Mad Max: Fury Road, the latest dystopian flick about how gangs, anarchy, and super-fast driving become a way of life after humans have irrevocably destroyed the natural world, was surprisingly (and awesomely) full of strong female characters. There was no-bullshit badass Imperator Furiosa, a bunch of enslaved “breeders” who traded their chastity belts for artillery, and — perhaps best of all — a tribe of older women who sped around on dirt bikes, taking down bad guys left and right. It was great.

So why didn’t any of those women make it into the to-be-released Mad Max: Savage Road video game? Ars Technica reports, dishearteningly:

The Mad Max game trailer and the gameplay we’ve seen include no major female characters, such as Fury Road‘s Furiosa character (played by Charlize Theron in the film) or Beyond Thunderdome‘s Aunty Entity. Theron recently called the new film “an incredible feminist movie“; Internet commenters have since argued over whether that description is entirely apt, but Theron is certainly less likely to say the same about the upcoming game, at least in its current state.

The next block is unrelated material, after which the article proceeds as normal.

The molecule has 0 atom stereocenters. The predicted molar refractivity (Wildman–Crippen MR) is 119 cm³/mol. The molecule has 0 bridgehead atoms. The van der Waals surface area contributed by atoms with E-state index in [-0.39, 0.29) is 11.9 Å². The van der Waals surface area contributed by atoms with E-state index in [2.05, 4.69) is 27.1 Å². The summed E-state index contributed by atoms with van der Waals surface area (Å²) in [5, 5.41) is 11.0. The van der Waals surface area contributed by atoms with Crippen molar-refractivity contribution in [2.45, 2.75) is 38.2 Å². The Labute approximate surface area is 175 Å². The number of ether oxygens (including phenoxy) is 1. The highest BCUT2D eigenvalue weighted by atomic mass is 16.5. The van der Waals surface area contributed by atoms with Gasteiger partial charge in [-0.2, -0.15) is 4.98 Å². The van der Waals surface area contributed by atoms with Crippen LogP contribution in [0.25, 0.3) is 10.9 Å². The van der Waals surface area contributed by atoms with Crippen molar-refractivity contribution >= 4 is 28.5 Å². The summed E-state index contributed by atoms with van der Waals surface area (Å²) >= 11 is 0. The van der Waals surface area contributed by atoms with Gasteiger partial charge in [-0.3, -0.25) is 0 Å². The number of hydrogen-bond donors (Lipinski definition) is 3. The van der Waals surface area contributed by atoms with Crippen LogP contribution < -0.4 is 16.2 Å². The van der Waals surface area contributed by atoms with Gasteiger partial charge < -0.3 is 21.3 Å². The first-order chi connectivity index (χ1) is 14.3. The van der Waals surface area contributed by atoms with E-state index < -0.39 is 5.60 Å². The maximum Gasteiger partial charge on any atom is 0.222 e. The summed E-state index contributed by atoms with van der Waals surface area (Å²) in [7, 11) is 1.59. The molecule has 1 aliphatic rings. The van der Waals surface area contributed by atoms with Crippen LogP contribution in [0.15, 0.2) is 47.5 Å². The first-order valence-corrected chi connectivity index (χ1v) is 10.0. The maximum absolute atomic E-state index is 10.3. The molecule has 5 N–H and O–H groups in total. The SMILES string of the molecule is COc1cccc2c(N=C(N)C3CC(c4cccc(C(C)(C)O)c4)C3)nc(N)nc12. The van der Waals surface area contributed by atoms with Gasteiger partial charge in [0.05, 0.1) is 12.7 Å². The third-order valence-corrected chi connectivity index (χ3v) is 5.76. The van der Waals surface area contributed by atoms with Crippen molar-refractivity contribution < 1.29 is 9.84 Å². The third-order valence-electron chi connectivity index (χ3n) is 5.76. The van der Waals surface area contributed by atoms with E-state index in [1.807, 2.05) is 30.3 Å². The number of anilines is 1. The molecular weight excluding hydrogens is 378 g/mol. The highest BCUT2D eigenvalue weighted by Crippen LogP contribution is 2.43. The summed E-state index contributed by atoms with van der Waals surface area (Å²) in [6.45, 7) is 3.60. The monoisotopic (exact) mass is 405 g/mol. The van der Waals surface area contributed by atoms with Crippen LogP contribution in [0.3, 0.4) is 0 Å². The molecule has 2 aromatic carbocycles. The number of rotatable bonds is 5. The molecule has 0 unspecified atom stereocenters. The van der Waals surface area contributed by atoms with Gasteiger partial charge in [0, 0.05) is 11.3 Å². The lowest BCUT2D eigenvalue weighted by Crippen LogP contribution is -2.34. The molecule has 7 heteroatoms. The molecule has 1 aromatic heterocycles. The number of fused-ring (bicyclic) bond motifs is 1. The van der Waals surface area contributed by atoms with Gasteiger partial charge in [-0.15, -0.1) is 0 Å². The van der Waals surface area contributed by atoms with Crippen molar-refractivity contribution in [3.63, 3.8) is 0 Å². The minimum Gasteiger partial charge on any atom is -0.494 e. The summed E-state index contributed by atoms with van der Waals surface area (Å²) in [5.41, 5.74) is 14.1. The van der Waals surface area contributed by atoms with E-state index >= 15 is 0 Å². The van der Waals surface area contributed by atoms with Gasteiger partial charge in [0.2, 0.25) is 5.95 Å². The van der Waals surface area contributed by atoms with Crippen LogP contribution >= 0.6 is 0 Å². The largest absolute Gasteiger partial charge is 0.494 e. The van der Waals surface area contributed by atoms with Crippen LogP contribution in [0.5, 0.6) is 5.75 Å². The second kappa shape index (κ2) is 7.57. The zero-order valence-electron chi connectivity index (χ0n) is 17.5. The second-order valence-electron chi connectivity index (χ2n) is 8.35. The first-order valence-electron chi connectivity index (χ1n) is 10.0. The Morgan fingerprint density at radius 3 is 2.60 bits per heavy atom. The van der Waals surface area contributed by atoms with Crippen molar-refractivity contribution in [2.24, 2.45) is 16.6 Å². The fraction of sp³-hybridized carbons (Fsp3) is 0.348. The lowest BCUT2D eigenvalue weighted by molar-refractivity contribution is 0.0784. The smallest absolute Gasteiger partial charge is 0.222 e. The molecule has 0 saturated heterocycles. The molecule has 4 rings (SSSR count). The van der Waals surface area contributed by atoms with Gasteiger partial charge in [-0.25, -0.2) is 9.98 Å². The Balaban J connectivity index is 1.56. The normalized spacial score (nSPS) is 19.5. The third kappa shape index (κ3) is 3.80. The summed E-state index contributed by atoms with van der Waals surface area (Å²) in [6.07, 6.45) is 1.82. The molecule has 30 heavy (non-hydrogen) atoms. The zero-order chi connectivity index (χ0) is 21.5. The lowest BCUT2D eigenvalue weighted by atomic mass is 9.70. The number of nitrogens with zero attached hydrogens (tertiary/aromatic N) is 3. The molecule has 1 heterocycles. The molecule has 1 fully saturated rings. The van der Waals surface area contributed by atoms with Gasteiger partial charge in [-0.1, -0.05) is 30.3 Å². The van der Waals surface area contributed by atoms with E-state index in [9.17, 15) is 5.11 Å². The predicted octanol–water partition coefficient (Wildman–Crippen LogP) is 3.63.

To be fair, the video game isn’t supposed to be a direct adaptation of Fury Road — plenty of male characters from the movie don’t appear in the game, either. But it’s like the game’s developers are not even trying:

[…] The game trailer revolves around dudes, dudes, and more dudes, all driving cars and getting into fights—with the exception of a single woman who appears to be both an unwilling captive of a bad guy and Max’s romantic interest. Given its ties to a film packed with combat-ready women, a careful portrayal of sexualization, and a major consultant best known for penning plays like The Vagina Monologues, the game’s approach may raise eyebrows among some players.

Oh, another video game where the women are just passive, anatomically impossible sex objects? Yawn. This isn’t just a feminist issue — although it is certainly that — it’s unoriginal and boring, and for that, even MRA-ers should be annoyed.

Fury Road was awesome for a lot of reasons, but the impressiveness of its female characters was a big one because we just don’t get to see that in action films very often. Who knew that women could stand up and fight for themselves? (Actually, we did — and we’ve known the whole damn time.)